The Bus to Nowhere

If I return to the dream, I understand that it began in chaos. It always begins in chaos.

I take a bus to a hospital in Brooklyn. I remember what I'm wearing: a somewhat formal slinky blue dress, but my shoes are tattered, white, scuffed up like the patent leather slip-ons I used to wear as a child, which became old and worn as soon as I put them on my feet. I feel embarrassed about the discrepancy between my formal dress and my informal shoes.

I think I've just come from a barbecue or a party, and I'm here for a checkup or perhaps I work in this sad institution with its bald white walls and flickering bulbs that create a harsh hallway of vacant light, but I don't stay for long. I get into an elevator, along with a bunch of other people. In fact, it seems like we've hit the afternoon rush hour and perhaps everyone is heading out of this cavernous building and they’re going home. That’s what it feels like as I step into the tide of exhausted people, heaving in and out of them like a suspended breath.

One of the people I see, much to my chagrin, but also a bit of delight, is Sam. His hair is a bit longer and he looks older and he is talking to somebody but I could swear that he has spotted me and he’s doing whatever he can to pretend he hasn't, so that we don't have to be in communication or acknowledge that the other still exists. I’m staring at him with something of an ironic half-smile on my face because, well, what else am I to do? Always, we seem to find ourselves in the same place. And sometimes, a number of years pass between these encounters, but it's as if the universe is putting him before me and saying, “Look, this is your past and it is also your present.”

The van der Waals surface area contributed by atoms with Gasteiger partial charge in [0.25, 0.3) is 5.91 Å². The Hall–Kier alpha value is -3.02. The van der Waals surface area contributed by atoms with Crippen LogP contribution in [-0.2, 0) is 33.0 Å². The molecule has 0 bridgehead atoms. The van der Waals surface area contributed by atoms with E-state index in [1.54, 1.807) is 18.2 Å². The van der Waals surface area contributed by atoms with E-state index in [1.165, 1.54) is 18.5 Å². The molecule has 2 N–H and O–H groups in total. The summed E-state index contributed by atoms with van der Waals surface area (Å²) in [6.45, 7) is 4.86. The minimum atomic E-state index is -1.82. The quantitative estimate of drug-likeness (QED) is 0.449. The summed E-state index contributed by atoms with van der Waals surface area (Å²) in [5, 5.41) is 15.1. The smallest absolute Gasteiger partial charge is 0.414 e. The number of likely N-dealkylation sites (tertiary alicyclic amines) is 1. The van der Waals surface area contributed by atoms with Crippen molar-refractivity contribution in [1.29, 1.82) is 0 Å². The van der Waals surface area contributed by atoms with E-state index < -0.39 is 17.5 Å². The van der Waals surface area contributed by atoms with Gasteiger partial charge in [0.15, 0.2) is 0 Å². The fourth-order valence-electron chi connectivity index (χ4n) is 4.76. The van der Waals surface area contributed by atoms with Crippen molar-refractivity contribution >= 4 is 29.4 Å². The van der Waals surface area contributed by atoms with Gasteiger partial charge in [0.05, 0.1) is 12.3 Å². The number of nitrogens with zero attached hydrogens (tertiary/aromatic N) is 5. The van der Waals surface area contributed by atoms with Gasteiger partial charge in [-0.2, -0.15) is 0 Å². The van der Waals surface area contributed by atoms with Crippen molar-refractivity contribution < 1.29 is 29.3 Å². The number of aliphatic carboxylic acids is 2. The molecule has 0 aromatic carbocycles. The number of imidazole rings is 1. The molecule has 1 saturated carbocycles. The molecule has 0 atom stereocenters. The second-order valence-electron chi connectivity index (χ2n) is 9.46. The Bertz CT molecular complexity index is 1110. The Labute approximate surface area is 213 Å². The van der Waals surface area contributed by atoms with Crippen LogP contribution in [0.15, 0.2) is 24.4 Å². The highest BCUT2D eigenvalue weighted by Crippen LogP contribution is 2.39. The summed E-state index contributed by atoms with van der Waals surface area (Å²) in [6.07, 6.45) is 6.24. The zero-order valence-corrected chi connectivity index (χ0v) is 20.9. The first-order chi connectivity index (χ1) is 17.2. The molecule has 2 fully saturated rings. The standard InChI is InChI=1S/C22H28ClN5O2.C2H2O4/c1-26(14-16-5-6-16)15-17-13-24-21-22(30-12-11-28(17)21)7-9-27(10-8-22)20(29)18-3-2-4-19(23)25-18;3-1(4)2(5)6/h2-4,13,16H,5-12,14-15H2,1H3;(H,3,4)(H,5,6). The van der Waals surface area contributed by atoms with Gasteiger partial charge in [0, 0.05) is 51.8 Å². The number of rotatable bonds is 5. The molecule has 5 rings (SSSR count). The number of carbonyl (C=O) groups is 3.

I don't feel angry at him the same way I used to. A part of me wants to do a forgiveness meditation, right in the midst of this crowded elevator, but I don't. I just wait for him to look at me. But he never does. And for the first time in a long time, at least in the realm of my dreams, I actually feel neutral. I don’t care if he sees me. I puff up with pride at my maturity. I take up more space than I normally would.

When we get outside, I realize we're on the other side of the building. I'm not familiar with this area. I don't know how to get the bus I'm supposed to take. I believe it's the number 28. I don't know where it's supposed to take me, but I have the sense that I need to get on it, and that a lot of things have happened before this moment. I've been with family. I've been with friends. And I'm just trying to find my way home, even though I only have a vague idea of where home might be.

At the bus stop, there are a lot of dangerous-looking vagrants, mostly men, and I feel scared but I will myself not to look scared. I wait at the bus stop, and I go through my purse, which is in arrears, like a tornado ripped through it. And there's so much garbage, lint, balled-up Kleenexes, wads of cash. Nothing in its place. Bus fare is just a couple dollars but I only have large bills.

I get on the bus, and the woman in front of me asks if I have change because she's in the same rut. I don't, but she keeps insisting that I do as she looks at the splayed-out contents of my purse. The internal atmosphere of the bus is almost like a living room; people are lounging in cushions on the floor. It’s cozy in here, but I feel some trepidation; I might end up living here, going around on the same circuitous routes down the same dilapidated neighborhoods, if I’m not careful. I don't know where this bus will take me, just that I have to get out of here. I don't know if Sam is on the bus. I don't think he is. But I seem to have forgotten about him, lost in my mortification because I'm holding up the line in my attempt to find two $1 bills. The bus driver impatiently gestures at a glass box of cash at her feet; she says, “You can probably find what you need in here.”